Tumblr User, Every Flavored Bean, made the troubling discovery, Madrid wrote, that for some reason Disney/Pixar refuses to animate women in any way that is realistic, unique, interesting, or *gasp* unpretty:
“Apparently every Disney woman is a clone/direct descendant of some primordial creature with huge round cheeks and a disturbingly small nose, because there is no other explanation (yes there is(it’s lazy sexism)) for the incredible lack of diversity among these female faces.”
Nine Tips for Finishing That Novel
by Hanya Yanagihara at PowellsBooks.Blog
“My second novel …will be published in March. Because my first book…came out in August of 2013, people have been asking me…why did the first book take 16 years to write, and the second only 18 months?
The answer is: I don’t know…but not knowing is not going to stop me from sharing the following nine rules for anyone working on their manuscript, wondering if, and when, and how, they too might be published.
1) You don’t need an MFA to write a novel.
2) Publishing is not a foot race….
If the Sun were replaced with other stars…Halcyon Maps shows us how the sunset could look like to a human observer if our Sun was replaced by some of the other stars in our galaxy such as Barnard’s Star, Gliese 581, Tau Ceti, Kepler-23, Alpha Centauri A, Procyon, Sirius, Pollux, Arcturus and Aldebaran.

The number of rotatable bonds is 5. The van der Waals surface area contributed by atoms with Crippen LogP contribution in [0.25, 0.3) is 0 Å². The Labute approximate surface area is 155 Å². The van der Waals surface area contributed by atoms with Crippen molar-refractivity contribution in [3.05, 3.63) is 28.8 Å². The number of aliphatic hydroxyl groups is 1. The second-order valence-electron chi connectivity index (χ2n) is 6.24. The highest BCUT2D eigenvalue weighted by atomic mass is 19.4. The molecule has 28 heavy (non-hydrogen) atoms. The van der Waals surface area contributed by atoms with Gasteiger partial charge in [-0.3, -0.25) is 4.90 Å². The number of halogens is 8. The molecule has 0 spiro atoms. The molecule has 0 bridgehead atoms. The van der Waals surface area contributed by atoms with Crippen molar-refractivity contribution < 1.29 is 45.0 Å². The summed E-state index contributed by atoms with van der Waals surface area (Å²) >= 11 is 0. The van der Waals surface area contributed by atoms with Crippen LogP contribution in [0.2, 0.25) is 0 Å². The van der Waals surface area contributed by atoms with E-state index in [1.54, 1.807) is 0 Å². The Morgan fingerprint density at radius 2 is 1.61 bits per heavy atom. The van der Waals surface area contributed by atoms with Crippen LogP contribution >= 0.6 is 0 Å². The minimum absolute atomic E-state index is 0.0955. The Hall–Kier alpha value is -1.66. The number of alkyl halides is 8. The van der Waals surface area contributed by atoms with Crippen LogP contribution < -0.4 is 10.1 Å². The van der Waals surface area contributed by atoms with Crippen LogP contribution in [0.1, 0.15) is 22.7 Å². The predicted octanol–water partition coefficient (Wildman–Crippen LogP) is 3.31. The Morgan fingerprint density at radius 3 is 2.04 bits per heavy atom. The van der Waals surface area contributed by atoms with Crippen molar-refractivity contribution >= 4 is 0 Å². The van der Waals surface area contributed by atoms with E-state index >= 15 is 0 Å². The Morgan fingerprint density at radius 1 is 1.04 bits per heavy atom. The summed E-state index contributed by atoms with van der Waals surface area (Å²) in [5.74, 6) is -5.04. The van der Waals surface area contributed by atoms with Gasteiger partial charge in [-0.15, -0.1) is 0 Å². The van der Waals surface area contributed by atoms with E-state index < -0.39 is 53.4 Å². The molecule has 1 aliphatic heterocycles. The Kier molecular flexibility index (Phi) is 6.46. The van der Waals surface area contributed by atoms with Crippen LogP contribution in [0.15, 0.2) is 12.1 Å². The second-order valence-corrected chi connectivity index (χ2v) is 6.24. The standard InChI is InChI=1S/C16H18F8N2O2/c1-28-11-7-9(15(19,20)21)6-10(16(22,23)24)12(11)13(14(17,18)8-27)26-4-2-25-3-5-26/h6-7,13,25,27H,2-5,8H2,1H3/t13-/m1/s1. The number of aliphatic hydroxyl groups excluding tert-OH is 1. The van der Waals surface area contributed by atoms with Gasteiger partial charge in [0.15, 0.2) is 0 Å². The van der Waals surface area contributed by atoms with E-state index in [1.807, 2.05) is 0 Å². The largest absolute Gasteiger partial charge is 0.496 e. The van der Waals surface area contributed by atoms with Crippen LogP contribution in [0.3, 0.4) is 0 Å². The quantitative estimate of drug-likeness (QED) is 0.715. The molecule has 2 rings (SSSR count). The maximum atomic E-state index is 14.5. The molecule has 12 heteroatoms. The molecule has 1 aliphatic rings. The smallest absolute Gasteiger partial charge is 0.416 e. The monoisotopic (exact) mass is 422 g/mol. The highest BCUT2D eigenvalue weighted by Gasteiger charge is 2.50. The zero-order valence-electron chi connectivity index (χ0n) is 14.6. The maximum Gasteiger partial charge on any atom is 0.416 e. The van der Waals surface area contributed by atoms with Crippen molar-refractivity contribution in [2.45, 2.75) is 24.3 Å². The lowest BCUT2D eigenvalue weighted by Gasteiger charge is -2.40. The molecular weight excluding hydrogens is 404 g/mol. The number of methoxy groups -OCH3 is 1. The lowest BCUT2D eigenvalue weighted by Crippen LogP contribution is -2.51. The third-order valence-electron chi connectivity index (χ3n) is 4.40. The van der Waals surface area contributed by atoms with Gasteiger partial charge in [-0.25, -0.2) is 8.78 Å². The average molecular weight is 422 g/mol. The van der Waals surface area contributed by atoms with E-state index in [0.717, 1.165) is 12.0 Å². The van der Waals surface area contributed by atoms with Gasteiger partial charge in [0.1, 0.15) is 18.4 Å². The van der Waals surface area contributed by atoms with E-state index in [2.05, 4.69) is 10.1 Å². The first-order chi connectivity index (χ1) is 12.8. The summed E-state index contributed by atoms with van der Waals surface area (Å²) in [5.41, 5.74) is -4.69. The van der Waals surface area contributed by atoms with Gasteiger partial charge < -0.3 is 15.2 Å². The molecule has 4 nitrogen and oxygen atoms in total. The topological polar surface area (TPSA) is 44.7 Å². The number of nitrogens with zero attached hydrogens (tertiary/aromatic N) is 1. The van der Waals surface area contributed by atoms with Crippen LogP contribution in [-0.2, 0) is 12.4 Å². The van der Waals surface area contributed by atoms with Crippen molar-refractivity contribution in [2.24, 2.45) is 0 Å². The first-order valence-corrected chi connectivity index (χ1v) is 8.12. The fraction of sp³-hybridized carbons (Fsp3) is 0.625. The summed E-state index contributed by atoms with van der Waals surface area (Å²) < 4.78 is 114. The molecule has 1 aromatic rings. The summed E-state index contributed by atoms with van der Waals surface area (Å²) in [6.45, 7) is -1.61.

I say don’t forget your sunglasses when you go visit any of Aldebaran’s worlds.
But Halcyon Maps cautions that it is just a concept, as liquid water and the Earth as we know it could not exist in the vicinity of the most stars in this graphic.
Literary Posters for Book Lovers and Minimalists Alike
And Obvious State’s minimalist offerings, she says, make the case for covering an entire wall with them. Drawing inspiration from such beloved authors as Hemingway, Salinger, and Dostoevsky, the posters feature simplistic yet metaphoric black and white designs that reflect the literary quote displayed across the page.
10 Unusual Library Collections Around the World
Imagine walking into the home of a recently deceased resident after getting a mysterious phone call about a massive collection of maps, Alison Nastasi writes at Flavorwire.
That’s what happened to Glen Creason, the map librarian at Los Angeles Central Library. He walked out of the home with boxes of historical maps and coveted city guides that instantly doubled the library’s collection.
Duke University’s History of Medicine Collections features anatomical manikins, surgical saws, and other spine-tingling instruments you hope to never see in your doctor’s office. Students and researchers are free to study the institution’s collection of prosthetic glass eyeballs.
THIS ‘n THAT
“The most important political problem in the modern world is the position of women. I think all of the other oppressions, whether it be homophobia, whether it be racism, or what have you, are all modeled on the oppression of women.” ~ Samuel R. Delany